Ahmedinajad and the anti-imperialism of fools

, by SULEHRIA Farooq

A columnist in the Israeli newspaper Ma’ariv told his readers on the day of election in Iran: “If you have friends in Iran, try to convince them to vote for Mahmoud Ahmadinejad today. There is no one who will serve Israel’s PR interests better than him.” (12 June 2009)

It seems Israelis haven’t many Iranian friends. Or perhaps Israeli advice wasn’t heeded. Hence election procedures were doctored and results slightly engineered, but not in view of Israel’s PR interests. The holy rigging on June 12 was a celestial act to stave off Big Satan. This was nothing new—except for the mass demonstrations across Iran that followed. Ironically, the mass mobilizations have troubled some left progressives more than the Ayatollahs themselves. Declaring the mass mobilization a CIA-backed “color revolution,” these Shari-progressives have sided with Mahmood Ahmedinejad. After all, he is an anti-American, anti-Israel—hence anti-imperialist. This over-simplified anti-imperialist description of Mahmood Ahmedinejad—based on purposely sensational statements—does not take into account:

1. That Ahmedinejad’s re-election is not a break but a continuation of the regime. In Mohammad Khatami (president from 1999-2005), the Iranian regime found its Niktia Khrushchev. Ahmedinejad proved himself Iran’s Leonid Brezhnev, who rehabilitated Joseph Stalin (though with one difference. Brezhnev rehabilitated Stalin—-minus the purges. Ahmedinejad reimposed the restrictions eased under Khatami’s regime).

2. That the Iranian regime’s opposition to Israel is mere hypocrisy is historically self evident. Most blatant was the arms deal Iran contracted with Israel, behind the back of the Palestinians, during Iraq-Iran war. Support to Hezbollah or Hamas, reflects the regional political milieu. Support for Hezbollah and many other Shia groups (TNFJ in Pakistan for instance) is based on sectarian grounds. Hamas is an exception owing to a lack of viable Shia project in Palestine. Thirdly, owing to the strong solidarity prevalent across the Muslim world, every Muslim dictator vows to liberate “Palestinian brothers.” Yet the Iranian government showed little concern for Afghani refugees. Badly treated for two decades in Iran, they were then forcibly expelled. Ironically, but justifiably, the Israeli newspaper Ma’ariv quoted a foreign ministry official’s description of Ahmadinejad as “the best thing that ever happened to us.”

3. That Iran lent tactical support to the U.S. occupation of Afghanistan (in order to rid itself of the hostile, anti-Shia Taliban on its eastern border) and Iraq (to get rid of arch-enemy Saddam Hussein), hardly moves of an anti-imperialist government. True, it was during the Mohammad Khatami’s presidency that the USA occupied these countries, but this policy of collaboration has continued during Ahmedinejad’s period.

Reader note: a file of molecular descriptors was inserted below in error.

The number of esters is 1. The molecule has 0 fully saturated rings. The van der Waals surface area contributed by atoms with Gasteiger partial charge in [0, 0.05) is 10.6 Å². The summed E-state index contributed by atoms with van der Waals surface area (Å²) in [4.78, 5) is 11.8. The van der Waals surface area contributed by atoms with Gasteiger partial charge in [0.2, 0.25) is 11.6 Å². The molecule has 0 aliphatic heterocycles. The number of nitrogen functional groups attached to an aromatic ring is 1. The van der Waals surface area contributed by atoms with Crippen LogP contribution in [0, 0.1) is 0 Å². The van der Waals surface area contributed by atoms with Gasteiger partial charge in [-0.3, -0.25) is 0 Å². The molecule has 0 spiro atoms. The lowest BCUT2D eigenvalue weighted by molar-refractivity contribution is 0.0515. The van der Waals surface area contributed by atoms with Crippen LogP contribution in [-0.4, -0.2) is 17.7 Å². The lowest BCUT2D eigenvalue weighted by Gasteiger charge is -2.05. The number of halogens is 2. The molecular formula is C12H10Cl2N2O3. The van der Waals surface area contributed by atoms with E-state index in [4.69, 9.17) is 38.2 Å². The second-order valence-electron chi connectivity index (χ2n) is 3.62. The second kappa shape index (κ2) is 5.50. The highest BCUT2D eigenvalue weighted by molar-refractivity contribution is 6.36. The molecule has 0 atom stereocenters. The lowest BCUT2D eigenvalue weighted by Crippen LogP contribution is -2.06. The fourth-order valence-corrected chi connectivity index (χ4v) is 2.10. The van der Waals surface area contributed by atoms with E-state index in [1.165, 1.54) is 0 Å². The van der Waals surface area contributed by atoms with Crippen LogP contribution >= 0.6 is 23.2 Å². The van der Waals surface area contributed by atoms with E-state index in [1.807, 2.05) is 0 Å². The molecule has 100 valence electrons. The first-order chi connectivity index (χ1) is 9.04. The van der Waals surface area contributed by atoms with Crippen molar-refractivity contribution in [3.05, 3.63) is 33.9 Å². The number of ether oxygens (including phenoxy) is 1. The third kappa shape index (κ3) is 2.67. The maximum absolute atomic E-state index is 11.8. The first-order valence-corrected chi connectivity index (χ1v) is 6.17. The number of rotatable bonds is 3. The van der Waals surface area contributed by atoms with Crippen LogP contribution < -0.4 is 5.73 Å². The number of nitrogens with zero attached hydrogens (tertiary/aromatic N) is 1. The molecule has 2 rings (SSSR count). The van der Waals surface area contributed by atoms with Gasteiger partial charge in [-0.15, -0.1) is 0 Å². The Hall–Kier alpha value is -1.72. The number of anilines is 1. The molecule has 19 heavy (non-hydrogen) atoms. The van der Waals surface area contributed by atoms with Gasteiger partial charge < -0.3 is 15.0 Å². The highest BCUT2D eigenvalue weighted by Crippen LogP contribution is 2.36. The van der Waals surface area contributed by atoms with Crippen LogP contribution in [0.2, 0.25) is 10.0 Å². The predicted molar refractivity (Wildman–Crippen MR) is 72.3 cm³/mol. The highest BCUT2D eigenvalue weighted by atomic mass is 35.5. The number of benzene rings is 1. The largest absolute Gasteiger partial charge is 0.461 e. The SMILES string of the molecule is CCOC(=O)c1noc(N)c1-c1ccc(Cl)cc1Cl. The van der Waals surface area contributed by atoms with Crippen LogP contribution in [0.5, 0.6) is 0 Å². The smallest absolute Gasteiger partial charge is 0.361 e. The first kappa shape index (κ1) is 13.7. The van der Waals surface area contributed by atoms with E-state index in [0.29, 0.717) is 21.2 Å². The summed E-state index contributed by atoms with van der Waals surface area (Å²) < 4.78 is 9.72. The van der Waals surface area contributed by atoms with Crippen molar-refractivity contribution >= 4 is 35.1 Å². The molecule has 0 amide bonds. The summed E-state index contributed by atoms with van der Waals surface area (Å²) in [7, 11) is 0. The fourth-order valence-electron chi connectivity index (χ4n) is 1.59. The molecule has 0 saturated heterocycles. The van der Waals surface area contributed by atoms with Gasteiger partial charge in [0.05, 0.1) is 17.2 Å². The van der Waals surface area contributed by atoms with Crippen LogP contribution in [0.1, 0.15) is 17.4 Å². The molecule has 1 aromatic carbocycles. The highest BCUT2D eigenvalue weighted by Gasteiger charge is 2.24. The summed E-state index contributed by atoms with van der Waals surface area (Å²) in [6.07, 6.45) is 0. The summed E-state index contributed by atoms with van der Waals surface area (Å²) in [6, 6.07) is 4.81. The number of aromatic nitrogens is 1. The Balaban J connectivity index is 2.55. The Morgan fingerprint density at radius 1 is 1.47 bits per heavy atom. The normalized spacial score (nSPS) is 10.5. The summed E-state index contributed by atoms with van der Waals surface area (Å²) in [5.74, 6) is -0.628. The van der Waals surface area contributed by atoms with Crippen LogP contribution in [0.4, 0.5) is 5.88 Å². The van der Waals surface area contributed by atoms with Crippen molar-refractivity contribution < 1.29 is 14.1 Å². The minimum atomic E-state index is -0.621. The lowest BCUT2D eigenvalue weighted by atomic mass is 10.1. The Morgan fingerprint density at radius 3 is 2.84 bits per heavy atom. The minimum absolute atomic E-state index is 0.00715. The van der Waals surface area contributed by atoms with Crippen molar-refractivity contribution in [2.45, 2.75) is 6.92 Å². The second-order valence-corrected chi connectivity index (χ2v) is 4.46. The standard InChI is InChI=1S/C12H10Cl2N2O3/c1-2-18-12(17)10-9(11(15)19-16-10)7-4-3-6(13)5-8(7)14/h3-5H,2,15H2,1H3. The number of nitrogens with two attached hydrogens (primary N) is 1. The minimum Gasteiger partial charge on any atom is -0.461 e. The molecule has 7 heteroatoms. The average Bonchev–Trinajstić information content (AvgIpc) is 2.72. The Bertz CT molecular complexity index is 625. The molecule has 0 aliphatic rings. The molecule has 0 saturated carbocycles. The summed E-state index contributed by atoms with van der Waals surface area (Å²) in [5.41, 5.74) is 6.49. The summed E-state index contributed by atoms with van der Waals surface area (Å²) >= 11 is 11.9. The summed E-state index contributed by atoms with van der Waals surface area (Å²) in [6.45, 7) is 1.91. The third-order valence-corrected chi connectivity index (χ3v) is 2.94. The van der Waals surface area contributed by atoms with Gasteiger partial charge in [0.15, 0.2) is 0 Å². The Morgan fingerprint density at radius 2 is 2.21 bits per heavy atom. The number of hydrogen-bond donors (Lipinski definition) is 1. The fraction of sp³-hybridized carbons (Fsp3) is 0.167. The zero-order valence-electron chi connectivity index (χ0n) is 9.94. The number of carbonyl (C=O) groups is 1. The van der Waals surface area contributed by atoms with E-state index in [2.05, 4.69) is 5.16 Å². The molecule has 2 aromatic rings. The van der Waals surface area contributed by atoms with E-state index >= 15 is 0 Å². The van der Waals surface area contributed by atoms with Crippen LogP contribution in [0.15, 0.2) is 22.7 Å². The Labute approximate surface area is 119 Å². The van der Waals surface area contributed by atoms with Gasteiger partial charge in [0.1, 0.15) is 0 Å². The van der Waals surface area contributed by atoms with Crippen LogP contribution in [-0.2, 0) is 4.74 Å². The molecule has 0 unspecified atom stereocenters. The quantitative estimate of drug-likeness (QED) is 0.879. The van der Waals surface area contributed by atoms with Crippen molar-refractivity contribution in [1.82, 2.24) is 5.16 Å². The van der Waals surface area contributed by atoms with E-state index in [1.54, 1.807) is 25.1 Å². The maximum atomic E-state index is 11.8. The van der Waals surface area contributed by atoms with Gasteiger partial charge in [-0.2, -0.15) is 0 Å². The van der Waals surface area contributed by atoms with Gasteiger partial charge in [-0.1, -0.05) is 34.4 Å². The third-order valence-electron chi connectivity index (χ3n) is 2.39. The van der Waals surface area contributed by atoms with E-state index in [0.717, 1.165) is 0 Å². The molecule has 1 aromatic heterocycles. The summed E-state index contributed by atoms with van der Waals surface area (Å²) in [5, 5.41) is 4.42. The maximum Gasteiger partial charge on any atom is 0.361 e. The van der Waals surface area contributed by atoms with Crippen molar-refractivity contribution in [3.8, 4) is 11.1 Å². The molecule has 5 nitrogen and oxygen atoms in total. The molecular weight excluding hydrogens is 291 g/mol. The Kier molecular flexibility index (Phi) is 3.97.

4. That the Ayatollahs (along with the House of Saud, which supported and promoted Wahabist groups), by fostering and patronizing Shia groups in other Muslim countries, have divided the Muslim world along sectarian lines, thus undercutting working-class and resistance struggles. In fact this religious sectarianism has weakened the anti-imperialist forces.

5. That sections of left are now finding radical aspects about the Ayatollahs is recent. When this regime was established, the left all across the world was united in declaring it a reactionary regime. For the Ayatollah Ruhollah Khomeini, both the USSR and the USA constituted infidel enemies.

6. That the economic policies of this regime, like that of the pro-US Saudi dictatorship, serve the interests of imperialism. Iran applied for the WTO in 1996’ talks started in 2005. Coincidently, Saudi Arabia became a WTO member in 2005.

Not merely is Ahmedinejad’s anti-Americanism, anti-Israel policy highly questionable but declaring him an anti-imperialist blatantly trivializes anti-imperialism.

Anti-imperialism stands for — as anti-imperialism should — liberation. It is liberation for all the exploited, from all sorts of exploitation. Anti-imperialism includes national liberation, women’s emancipation, democratization, political and economic empowerment, respect for religious minorities, and self-determination for oppressed nationalities. Anti-imperialism is freedom for all oppressed, from all oppression.

In contrast, Ahmedinejad, or Osama ben Laden for that matter, offer an anti-imperialism that does not tolerate these values. Theirs is an anti-imperialism that chokes minorities, strangles smaller nationalities and reduces women to bodies-sans-minds hidden under thick burkas.